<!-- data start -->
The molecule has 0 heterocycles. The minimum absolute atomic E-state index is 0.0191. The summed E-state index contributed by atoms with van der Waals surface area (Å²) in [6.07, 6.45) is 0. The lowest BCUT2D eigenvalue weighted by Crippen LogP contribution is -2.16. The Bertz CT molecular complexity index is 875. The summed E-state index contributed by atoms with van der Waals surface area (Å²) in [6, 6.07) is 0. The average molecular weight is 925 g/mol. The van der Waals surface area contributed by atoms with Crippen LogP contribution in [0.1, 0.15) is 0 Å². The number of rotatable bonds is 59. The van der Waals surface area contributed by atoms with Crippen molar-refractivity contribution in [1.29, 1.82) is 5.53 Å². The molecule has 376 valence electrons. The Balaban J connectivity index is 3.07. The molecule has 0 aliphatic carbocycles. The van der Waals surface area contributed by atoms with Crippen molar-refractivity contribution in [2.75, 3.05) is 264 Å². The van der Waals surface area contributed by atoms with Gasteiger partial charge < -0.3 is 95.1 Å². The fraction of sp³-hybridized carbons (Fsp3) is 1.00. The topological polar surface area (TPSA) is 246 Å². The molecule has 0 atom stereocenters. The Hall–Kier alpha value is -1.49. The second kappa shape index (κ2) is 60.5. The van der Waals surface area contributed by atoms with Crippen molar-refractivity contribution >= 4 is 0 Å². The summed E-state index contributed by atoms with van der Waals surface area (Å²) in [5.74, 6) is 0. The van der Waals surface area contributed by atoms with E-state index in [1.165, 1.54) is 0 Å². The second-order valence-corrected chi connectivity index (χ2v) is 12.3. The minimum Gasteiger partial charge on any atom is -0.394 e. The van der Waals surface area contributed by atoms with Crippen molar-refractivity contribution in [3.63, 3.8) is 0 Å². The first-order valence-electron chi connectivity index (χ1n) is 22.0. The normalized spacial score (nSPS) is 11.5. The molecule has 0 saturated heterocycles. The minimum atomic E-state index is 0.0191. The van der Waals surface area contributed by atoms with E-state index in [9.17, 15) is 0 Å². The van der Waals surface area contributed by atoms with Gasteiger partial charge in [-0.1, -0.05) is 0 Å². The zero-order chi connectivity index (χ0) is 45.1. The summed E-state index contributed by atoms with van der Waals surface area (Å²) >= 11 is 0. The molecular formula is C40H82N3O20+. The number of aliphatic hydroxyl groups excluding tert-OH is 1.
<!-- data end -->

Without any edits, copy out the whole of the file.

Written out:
The molecule has 0 heterocycles. The minimum absolute atomic E-state index is 0.0191. The summed E-state index contributed by atoms with van der Waals surface area (Å²) in [6.07, 6.45) is 0. The lowest BCUT2D eigenvalue weighted by Crippen LogP contribution is -2.16. The Bertz CT molecular complexity index is 875. The summed E-state index contributed by atoms with van der Waals surface area (Å²) in [6, 6.07) is 0. The average molecular weight is 925 g/mol. The van der Waals surface area contributed by atoms with Crippen LogP contribution in [0.1, 0.15) is 0 Å². The number of rotatable bonds is 59. The van der Waals surface area contributed by atoms with Crippen molar-refractivity contribution in [1.29, 1.82) is 5.53 Å². The molecule has 376 valence electrons. The Balaban J connectivity index is 3.07. The molecule has 0 aliphatic carbocycles. The van der Waals surface area contributed by atoms with Crippen molar-refractivity contribution in [2.75, 3.05) is 264 Å². The van der Waals surface area contributed by atoms with Gasteiger partial charge < -0.3 is 95.1 Å². The fraction of sp³-hybridized carbons (Fsp3) is 1.00. The topological polar surface area (TPSA) is 246 Å². The molecule has 0 atom stereocenters. The Hall–Kier alpha value is -1.49. The second kappa shape index (κ2) is 60.5. The van der Waals surface area contributed by atoms with Crippen molar-refractivity contribution >= 4 is 0 Å². The summed E-state index contributed by atoms with van der Waals surface area (Å²) in [5.74, 6) is 0. The van der Waals surface area contributed by atoms with E-state index in [1.165, 1.54) is 0 Å². The second-order valence-corrected chi connectivity index (χ2v) is 12.3. The minimum Gasteiger partial charge on any atom is -0.394 e. The van der Waals surface area contributed by atoms with Crippen molar-refractivity contribution in [3.63, 3.8) is 0 Å². The first-order valence-electron chi connectivity index (χ1n) is 22.0. The normalized spacial score (nSPS) is 11.5. The molecule has 0 saturated heterocycles. The minimum atomic E-state index is 0.0191. The van der Waals surface area contributed by atoms with E-state index in [9.17, 15) is 0 Å². The van der Waals surface area contributed by atoms with Gasteiger partial charge in [-0.1, -0.05) is 0 Å². The zero-order chi connectivity index (χ0) is 45.1. The summed E-state index contributed by atoms with van der Waals surface area (Å²) >= 11 is 0. The molecular formula is C40H82N3O20+. The number of aliphatic hydroxyl groups excluding tert-OH is 1.